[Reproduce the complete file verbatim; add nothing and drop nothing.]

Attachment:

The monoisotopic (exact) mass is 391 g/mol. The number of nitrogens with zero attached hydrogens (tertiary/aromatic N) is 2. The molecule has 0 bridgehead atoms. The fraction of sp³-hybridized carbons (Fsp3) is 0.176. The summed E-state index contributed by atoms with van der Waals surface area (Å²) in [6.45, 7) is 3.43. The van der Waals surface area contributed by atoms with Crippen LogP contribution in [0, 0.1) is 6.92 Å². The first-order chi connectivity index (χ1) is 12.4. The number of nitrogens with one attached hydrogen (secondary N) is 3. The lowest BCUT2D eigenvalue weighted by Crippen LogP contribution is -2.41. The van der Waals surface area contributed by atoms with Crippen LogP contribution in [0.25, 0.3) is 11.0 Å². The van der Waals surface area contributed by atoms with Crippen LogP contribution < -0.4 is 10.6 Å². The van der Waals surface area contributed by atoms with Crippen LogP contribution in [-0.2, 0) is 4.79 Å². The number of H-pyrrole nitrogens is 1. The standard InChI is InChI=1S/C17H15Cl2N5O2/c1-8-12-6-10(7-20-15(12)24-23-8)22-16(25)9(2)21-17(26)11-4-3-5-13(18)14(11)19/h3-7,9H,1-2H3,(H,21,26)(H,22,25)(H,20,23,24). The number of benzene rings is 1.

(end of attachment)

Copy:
The monoisotopic (exact) mass is 391 g/mol. The number of nitrogens with zero attached hydrogens (tertiary/aromatic N) is 2. The molecule has 0 bridgehead atoms. The fraction of sp³-hybridized carbons (Fsp3) is 0.176. The summed E-state index contributed by atoms with van der Waals surface area (Å²) in [6.45, 7) is 3.43. The van der Waals surface area contributed by atoms with Crippen LogP contribution in [0, 0.1) is 6.92 Å². The first-order chi connectivity index (χ1) is 12.4. The number of nitrogens with one attached hydrogen (secondary N) is 3. The lowest BCUT2D eigenvalue weighted by Crippen LogP contribution is -2.41. The van der Waals surface area contributed by atoms with Crippen LogP contribution in [0.25, 0.3) is 11.0 Å². The van der Waals surface area contributed by atoms with Crippen LogP contribution < -0.4 is 10.6 Å². The van der Waals surface area contributed by atoms with Crippen LogP contribution in [-0.2, 0) is 4.79 Å². The number of H-pyrrole nitrogens is 1. The standard InChI is InChI=1S/C17H15Cl2N5O2/c1-8-12-6-10(7-20-15(12)24-23-8)22-16(25)9(2)21-17(26)11-4-3-5-13(18)14(11)19/h3-7,9H,1-2H3,(H,21,26)(H,22,25)(H,20,23,24). The number of benzene rings is 1.